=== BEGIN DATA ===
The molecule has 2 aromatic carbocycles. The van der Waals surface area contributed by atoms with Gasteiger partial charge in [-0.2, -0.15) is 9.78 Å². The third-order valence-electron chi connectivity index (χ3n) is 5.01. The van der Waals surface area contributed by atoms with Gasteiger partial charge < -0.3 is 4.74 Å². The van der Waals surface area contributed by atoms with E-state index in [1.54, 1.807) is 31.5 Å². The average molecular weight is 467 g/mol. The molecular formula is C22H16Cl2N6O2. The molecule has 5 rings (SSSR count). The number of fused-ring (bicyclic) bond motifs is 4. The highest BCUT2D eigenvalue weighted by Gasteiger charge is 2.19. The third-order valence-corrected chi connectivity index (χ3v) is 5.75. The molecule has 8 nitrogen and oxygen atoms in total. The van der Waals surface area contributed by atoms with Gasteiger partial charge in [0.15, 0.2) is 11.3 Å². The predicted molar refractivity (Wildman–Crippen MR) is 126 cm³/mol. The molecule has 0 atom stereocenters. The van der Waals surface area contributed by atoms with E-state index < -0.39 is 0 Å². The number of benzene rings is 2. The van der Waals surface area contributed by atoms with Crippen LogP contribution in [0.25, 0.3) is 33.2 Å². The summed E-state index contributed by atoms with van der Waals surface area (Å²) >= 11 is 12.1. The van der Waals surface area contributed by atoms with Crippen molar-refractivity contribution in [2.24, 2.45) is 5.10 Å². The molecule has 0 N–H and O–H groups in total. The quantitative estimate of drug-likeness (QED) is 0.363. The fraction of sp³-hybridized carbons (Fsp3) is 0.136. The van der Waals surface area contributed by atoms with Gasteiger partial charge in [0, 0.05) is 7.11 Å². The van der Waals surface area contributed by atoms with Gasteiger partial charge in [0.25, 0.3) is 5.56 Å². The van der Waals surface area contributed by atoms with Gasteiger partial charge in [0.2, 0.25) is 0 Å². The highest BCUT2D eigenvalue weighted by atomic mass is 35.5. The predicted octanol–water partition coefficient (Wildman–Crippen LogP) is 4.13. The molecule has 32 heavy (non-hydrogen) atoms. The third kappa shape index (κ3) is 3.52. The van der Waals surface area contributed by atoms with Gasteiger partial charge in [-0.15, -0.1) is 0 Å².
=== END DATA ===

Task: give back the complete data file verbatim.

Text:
The molecule has 2 aromatic carbocycles. The van der Waals surface area contributed by atoms with Gasteiger partial charge in [-0.2, -0.15) is 9.78 Å². The third-order valence-electron chi connectivity index (χ3n) is 5.01. The van der Waals surface area contributed by atoms with Gasteiger partial charge < -0.3 is 4.74 Å². The van der Waals surface area contributed by atoms with E-state index in [1.54, 1.807) is 31.5 Å². The average molecular weight is 467 g/mol. The molecular formula is C22H16Cl2N6O2. The molecule has 5 rings (SSSR count). The number of fused-ring (bicyclic) bond motifs is 4. The highest BCUT2D eigenvalue weighted by Gasteiger charge is 2.19. The third-order valence-corrected chi connectivity index (χ3v) is 5.75. The molecule has 8 nitrogen and oxygen atoms in total. The van der Waals surface area contributed by atoms with Gasteiger partial charge in [0.15, 0.2) is 11.3 Å². The predicted molar refractivity (Wildman–Crippen MR) is 126 cm³/mol. The molecule has 0 atom stereocenters. The van der Waals surface area contributed by atoms with E-state index < -0.39 is 0 Å². The number of benzene rings is 2. The van der Waals surface area contributed by atoms with Crippen LogP contribution in [0.25, 0.3) is 33.2 Å². The summed E-state index contributed by atoms with van der Waals surface area (Å²) >= 11 is 12.1. The van der Waals surface area contributed by atoms with Crippen molar-refractivity contribution in [2.24, 2.45) is 5.10 Å². The molecule has 0 N–H and O–H groups in total. The quantitative estimate of drug-likeness (QED) is 0.363. The fraction of sp³-hybridized carbons (Fsp3) is 0.136. The van der Waals surface area contributed by atoms with Gasteiger partial charge in [0, 0.05) is 7.11 Å². The van der Waals surface area contributed by atoms with Gasteiger partial charge in [0.25, 0.3) is 5.56 Å². The van der Waals surface area contributed by atoms with Gasteiger partial charge in [0.2, 0.25) is 0 Å². The highest BCUT2D eigenvalue weighted by atomic mass is 35.5. The predicted octanol–water partition coefficient (Wildman–Crippen LogP) is 4.13. The molecule has 32 heavy (non-hydrogen) atoms. The third kappa shape index (κ3) is 3.52. The van der Waals surface area contributed by atoms with Gasteiger partial charge in [-0.15, -0.1) is 0 Å².